Results

Predictive factors for SYNTAX scores

Angiography results of PMI patients showed that145 patients (43.70%) had one vessel lesion, 100 patients (30.10%) had two vessel lesions, and 87 patients (26.20%) had three vessel lesions. PMI patients were grouped into 3 subgroups by SYNTAX scores (Table 1). All patients did not have familial hypercholesterolemia, prior statin use, and prior ezetimibe use, while34 patients (10.30%) had familial premature coronary artery disease (PCAD), 44 patients (13.30%) had history of beta-blocker use, 34 patients (13.30%) had history of CCB use, 32 patients (9.70%) had history of ARB/ACEI use. However, proportions of familial PCAD, beta-blocker use, CCB use, and ARB/ACEI use were not significant difference between the three groups (all P > 0.05). Particularly, LVEF, diabetes history, and serum LDL-C, ApoB, glucose, and Pcsk9 levels were significantly different between these subgroups (all P < 0.05). Proportions of diabetes history, serum LDL-C, ApoB, glucose and Pcsk9 levels were highest in the SS > 21.5 group, while the proportion of LVEF was lowest in the SS > 21.5 group. Predictors of SYNTAX scores were identified by univariate linear regression analysis (P < 0.05, Table 2). Subsequently, multivariate linear regression analysis indicated that serum Pcsk9, Apob, NT-proBnp and CK levels and diabetes history were positively associated with high SYNTAX scores (all P < 0.05).

Table 1 Baseline clinical, demographic, biochemical and angiographic features of patients in different SYNTAX score (SS) groups
Table 2 Univariate and multivariate linear regression analysis of SYNTAX score and predictors

Pcsk9levels and CAD severity

Associations between serum Pcsk9 levels and SYNTAX scores were shown in Fig. 1a (rs = 0.167, P < 0.05). The diagnostic cutoff value of PSCK9 level for medium-high SYNTAX was 122.9 ng/mL, yielding an area under the curve (AUC) of 0.63, sensitivity 81%, and specificity 40% (Supplementary Figure 1). Compared to the low SYNTAX score groups (SS12 and 12 < SS21.5, respectively), serum Pcsk9 levels were increased in the high SYNTAX score group (SS > 21.5) (P < 0.05, Fig. 1b). Serum Pcsk9 levels were grouped as 3 tertiles, and were then evaluated for associations between high SYNTAX scores in PMI patients. Medium (122.92Pcsk9 < 204.13 ng/mL) and high (Pcsk9204.13 ng/mL) Pcsk9 groups had greater risk of having high SYNTAX scores (SS > 21.5) than those in the low Pcsk9 group (Pcsk9 < 122.92 ng/mL), either un-adjusted or adjusted for confounding factors (all P < 0.05, Fig. 2).

Fig. 1
figure1

Association of Pcsk9 with coronary severity. a Pearson Correlation analysis represents the relationship between Pcsk9 and SYNTAX score. b Pcsk9 levels in relation to coronary severity. Coronary severity was assessed by SYNTAX scoring system and patients were divided into 3 groups according to SYNTAX scores. Pcsk9 levels were all significantly associated with coronary severity assessed by the SYNTAX scoring system (all P < 0.05). c-d Pearson correlation analysis represents the relationship between Pcsk9 with LDL and Apob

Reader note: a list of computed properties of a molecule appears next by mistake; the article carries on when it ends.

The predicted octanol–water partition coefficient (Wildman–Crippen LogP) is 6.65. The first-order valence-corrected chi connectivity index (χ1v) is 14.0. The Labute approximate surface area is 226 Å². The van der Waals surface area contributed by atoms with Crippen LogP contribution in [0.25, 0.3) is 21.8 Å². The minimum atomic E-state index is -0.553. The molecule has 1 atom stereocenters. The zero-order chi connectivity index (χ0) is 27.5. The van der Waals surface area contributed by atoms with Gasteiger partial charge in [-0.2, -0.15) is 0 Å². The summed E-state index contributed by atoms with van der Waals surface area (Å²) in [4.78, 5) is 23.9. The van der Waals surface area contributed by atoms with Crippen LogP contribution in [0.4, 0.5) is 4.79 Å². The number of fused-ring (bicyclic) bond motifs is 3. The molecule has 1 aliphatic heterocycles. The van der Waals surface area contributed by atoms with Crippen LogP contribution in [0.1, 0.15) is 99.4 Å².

Fig. 2
figure2

Risk of high SYNTAX scores in patients with different Pcsk9tertiles. Logistic regression Model 1 was adjusted for age and body mass index (BMI). Logistic regression Model 2 was adjusted for age, BMI, familial history of PCAD, smoking, hypertension, and diabetes. Logistic regression Model 3 was adjusted for age, BMI, familial history of PCAD, smoking, hypertension, diabetes, glucose, LDL-C, and Apob

Serum Pcsk9 was positively correlated with LDL-C levels (r = 0.138, P < 0.05), while serum Pcsk9 was not correlated with Apob levels (r = 0.092, P = 0.175) (Fig. 1c and d). After stratifying by serum LDL-C level (cutoff = 2.6 mmol/L), multivariate logistic regression analysis indicated that medium Pcsk9 levels had a greater risk of high SYNTAX scores in patients with high LDL-C levels, which were unadjusted or adjusted for confounding factors (all P < 0.05, Supplementary Table 1). This observation was not found in patients with low LDL-C levels after being unadjusted or adjusted for confounding factors (all P > 0.05, Supplementary Table 1).

Pcsk9 level and MACE

Three hundred sixteen patients were followed up (16 patients were lost to follow-up) for the occurrence of MACE (Supplementary Table 2). After 1-year follow-up, 40 patients had occurrence of MACE, which included 3 cardiac deaths, 4 non-fatal recurrent myocardial infarctions, 26 target lesion revascularizations, 7 heart failures, and 3 strokes. Serum Pcsk9, TG, and SBP increased significantly in patients with MACE compared to levels in patients without MACE (Supplementary Table 2). After adjusting for confounding factors, univariate Cox regression analysis indicated that high levels of Pcsk9, creatinine, glucose, blood urea nitrogen (BUN) and SBP significantly associated with high risk of MACE in PMI patients (Table 3). Subsequent multivariate Cox regression analysis indicated that elevating Pcsk9 levels were associated with high risk of MACE (P < 0.05, Table 3). Similarly, patients with high Pcsk9 levels (204.13 ng/mL) had a high risk of MACE compared with those with low Pcsk9 levels (< 122.92 ng/mL) by univariate Cox regression analysis, but without statistical significance (HR = 2.28, P = 0.08, Table 3). Compared to patients with low serum Pcsk9 levels, patients with high serum Pcsk9 levels had lower MACE-free probability after 50-months follow-up, but without statistical significance (85% vs 65%, P = 0.20, Supplementary Figure 2).